HIV/AIDS in Africa: Did President Bush Visit to Africa Move Remedial Efforts Forward?
By Chinua Akukwe
July 23, 2003
President recently completed a lightning five-day, five-nation visit to Africa. During this visit, Africa was constantly in the news as the President moved from one nation to the other. A major question has been the impact of the president's visit on HIV/AIDS remedial efforts in Africa. Did President Bush visit move forward the agenda for HIV/AIDS remedial efforts in Africa? I briefly explore this question from five perspectives.
First, a five-day visit, even by the most powerful political leader in the world, is unlikely to dramatically move forward a growing catastrophe of more than 20 years. Every day, at least 6800 Africans die of AIDS. A lightning visit can hardly alter this reality. However, the visit did shine an enduring spotlight on health and development challenges that Africa is facing, including the deadly epidemic of HIV/AIDS. No matter the efforts of the African hosts to spruce up their country in readiness for President Bush's visit, the ongoing economic and social problems in Africa could never be hidden or tucked away. George Bush, I believe, saw first hand the development challenges of Africa.
Second, George Bush himself, saw first hand the menace of HIV/AIDS in Africa, the woeful lack of resources to tackle the epidemic, and the needless wasting of lives that could benefit from readily available stock of antiretroviral therapy. Let nobody underestimate the power of first impressions and real "live" demonstration of issues for a consummate politician. I believe that George Bush that went to Africa dramatically increased his awareness about the HIV/AIDS epidemic and it's vice grip on the lives of Africans.
Third, the visit did put Africa/United States relations under scrutiny. Is United States of America doing enough to assist impoverished African countries fight HIV/AIDS, poverty and other infectious diseases? Is the United States doing enough to assist Africa trade its way out of poverty? Is the only super power doing enough to assist poor African countries improve the social and economic conditions of their people? Is the ultimate economic power on earth doing enough to persuade young Africans that the future is bright and the road to emancipation is through peaceful resolution of political and economic differences? These questions are important since HIV/AIDS remedial efforts should be intricately linked with advances in economic and social conditions.
Fourth, the president's visit highlighted the vast economic potentials of Africa and how these potentials could be harnessed for accelerated development if genuine partnership exists between Africa and its Western trading partners. Again, a genuine development partnership between Africa and its Western allies will have positive effects on HIV/AIDS remedial efforts by creating wealth for Africans (not just poverty alleviation), improving governance, and encouraging the participation of all stakeholders in the political process. Many African countries depend on the volatile, internationally set prices of their unprocessed farm products and natural resources for precious foreign exchange. Yet, African farmers, the engine room of most economies in Africa, are effectively shut out of American markets by high tariffs. It is no coincidence that African leaders are now focusing on better trade, in addition to more foreign aid.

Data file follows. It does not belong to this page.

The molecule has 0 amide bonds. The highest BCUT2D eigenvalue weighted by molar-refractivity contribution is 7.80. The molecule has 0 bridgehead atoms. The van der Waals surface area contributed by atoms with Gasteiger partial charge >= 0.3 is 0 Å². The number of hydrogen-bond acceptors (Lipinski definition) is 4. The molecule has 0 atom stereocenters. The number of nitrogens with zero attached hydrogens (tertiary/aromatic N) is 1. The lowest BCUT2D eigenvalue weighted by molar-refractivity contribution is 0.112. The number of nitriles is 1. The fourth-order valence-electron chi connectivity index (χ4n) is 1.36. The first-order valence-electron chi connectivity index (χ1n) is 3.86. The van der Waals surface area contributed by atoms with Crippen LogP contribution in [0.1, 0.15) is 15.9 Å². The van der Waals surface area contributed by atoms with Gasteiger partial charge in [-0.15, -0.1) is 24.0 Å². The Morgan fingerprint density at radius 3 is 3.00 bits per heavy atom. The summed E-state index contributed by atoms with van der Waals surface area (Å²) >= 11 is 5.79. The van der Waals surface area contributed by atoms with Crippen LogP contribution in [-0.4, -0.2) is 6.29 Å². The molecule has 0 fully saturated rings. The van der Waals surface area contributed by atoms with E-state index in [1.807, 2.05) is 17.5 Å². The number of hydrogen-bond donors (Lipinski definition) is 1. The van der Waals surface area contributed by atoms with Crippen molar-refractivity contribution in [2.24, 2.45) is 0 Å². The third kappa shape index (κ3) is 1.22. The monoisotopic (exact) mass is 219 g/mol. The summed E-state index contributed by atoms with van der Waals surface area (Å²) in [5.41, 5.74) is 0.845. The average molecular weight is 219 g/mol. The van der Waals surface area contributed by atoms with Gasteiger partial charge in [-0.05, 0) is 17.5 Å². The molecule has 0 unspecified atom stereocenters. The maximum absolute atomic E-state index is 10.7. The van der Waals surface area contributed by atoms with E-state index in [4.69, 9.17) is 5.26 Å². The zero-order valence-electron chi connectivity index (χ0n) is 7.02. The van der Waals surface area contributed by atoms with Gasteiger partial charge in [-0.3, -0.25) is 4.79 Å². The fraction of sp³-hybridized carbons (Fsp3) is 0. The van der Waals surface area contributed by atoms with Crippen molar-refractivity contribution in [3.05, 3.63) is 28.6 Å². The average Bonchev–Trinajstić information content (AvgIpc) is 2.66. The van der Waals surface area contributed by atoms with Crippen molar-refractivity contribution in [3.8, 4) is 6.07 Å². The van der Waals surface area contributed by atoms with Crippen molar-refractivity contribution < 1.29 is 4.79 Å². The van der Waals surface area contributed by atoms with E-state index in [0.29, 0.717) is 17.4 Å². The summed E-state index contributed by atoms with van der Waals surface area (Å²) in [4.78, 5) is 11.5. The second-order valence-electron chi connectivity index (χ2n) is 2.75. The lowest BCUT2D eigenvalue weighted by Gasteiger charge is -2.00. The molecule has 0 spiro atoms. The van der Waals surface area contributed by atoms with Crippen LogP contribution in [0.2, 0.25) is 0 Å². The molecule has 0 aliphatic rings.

Fifth, the president's visit put a major searchlight on what African leaders are doing or not doing in the fight against HIV/AIDS. I am a firm believer that the first line of leadership in the fight against HIV/AIDS in Africa revolves around its leaders. President Museveni of Uganda deservedly gets a lot of kudos for his courageous fight against HIV/AIDS. Other African leaders are not as bold, with disastrous consequences for their citizens. It is also instructive to note that George Bush was visiting Africa around the same time as the congregation of African leaders for the African Union meeting in Maputo, Mozambique. That the president skipped Maputo may suggest a wait-and-see attitude about the latest attempt by African leaders to confront their continental problems and solve them, accordingly.
Ultimately, the impact of the President's visit to Africa regarding HIV/AIDS remedial efforts in Africa will revolve around specific, timely deliverables in Africa by the United States. These deliverables are urgently needed in the following areas: Community-based prevention programs; access to lifesaving medicines; support for families affected by the epidemic, including AIDS orphans; support for the Global Fund for AIDS, TB and Malaria; and, helping Africa trade its way out of poverty. In the memory of millions of Africans that have died and millions more at risk, Africans and Western nations led by the United States cannot afford any delay in mounting a vigorous, sustained response against HIV/AIDS.
President George Bush confounded his critics by his $15 billion bold initiative on HIV/AIDS for twelve African nations and two countries in the Caribbean. He visited Africa and saw first hand the monumental challenges. The president can again confound his critics by ensuring that bold action steps are taken by the United States to speed up HIV/AIDS remedial efforts in Africa.